Monday, June 17, 2013

Along the Icefields Parkway

It was yet another day without breakfast as we woke early to a sparkling morning again. We were picked up by Sue of SunDog Tours who spent the day driving us to Jasper. Not that it’s so far from Banff – it’s just that the route is along the Icefields Parkway, which Nat Geo has placed fourth on its list of the world’s best 10 alpine drives, and it's not for rushing. I don’t think I could cope with the other three: it was hard enough today gawping at the peaks and the glaciers, marvelling at the brilliant blue of the lakes and rivers, trying to do justice to photos of waterfalls, and keeping a close watch out for the wildlife, from roadside to cliff to treetops.

We did see plenty of animals today – a grizzly in the trees, big horn sheep and mountain goats by the road, ground squirrels at our lunch stop and elk and chipmunks here at Jasper Park Lodge where we’re cosily tucked up in a log cabin just along from where the Queen stayed in 2005. Mostly, though, it was the mountains and their thick caps of glaciers that took centre stage, especially the Columbia Icefield where we were driven up onto the Athabasca Glacier.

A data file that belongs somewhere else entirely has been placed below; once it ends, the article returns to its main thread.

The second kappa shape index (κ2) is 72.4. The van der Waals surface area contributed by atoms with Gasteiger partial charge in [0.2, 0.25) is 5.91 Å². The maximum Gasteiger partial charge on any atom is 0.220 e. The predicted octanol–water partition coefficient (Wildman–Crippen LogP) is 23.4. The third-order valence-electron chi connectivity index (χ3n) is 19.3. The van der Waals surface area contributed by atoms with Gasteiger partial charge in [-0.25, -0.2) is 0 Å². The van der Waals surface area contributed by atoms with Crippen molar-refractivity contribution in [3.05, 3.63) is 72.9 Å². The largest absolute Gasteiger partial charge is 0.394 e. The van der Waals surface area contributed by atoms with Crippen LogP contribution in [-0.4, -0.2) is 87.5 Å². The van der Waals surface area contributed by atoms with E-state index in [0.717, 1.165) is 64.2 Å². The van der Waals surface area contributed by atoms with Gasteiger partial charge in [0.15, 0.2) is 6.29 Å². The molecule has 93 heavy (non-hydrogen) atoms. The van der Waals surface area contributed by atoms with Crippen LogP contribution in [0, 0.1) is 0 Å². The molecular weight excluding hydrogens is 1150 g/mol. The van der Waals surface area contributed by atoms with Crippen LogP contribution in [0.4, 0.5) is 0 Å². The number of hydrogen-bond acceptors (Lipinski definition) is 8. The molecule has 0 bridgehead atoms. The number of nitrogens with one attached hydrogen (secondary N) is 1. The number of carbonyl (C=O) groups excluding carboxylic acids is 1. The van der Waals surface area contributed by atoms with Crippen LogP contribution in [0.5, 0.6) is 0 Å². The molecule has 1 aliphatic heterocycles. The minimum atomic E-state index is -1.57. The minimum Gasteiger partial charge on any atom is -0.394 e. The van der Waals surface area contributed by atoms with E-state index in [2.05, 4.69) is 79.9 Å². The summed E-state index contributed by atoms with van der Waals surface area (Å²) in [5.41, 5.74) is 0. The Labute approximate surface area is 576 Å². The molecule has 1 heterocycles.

It had clouded over by the time we got there and the top was a white-out, but we ground up to the glacier anyway, first in a bus and then the snowcoach with huge tyres and a powerful engine, able to cope with 1:15 gradient on ice. We stepped out gingerly onto the ice, but it wasn’t slippery and, even better, there was a patch of blue above the top step of the glacier. Soon the sky was clear again, the ice was dazzling, and the water running from it was eerily blue (and delicious, once it had warmed up a bit – glacier ice may be ancient and pure, but it’ll give you brain-freeze if you drink it straight off). It was well worth being fodder in a large and efficient tourism operation to get up there.

Back on the road there were mighty waterfalls and lots of peering into the tops of aspen trees for black bears, and a fair bit of bumping on tarmac that has to cope with -30 degrees in the winter, but finally we arrived in Jasper. We won’t see much of the place at all as we’re out of town at this lovely log-cabin resort where chipmunks scoot under the tables on the terrace and there’s apparently a resident grizzly on the golf course. Makes a mockery of calling a sand pit a hazard, I reckon.

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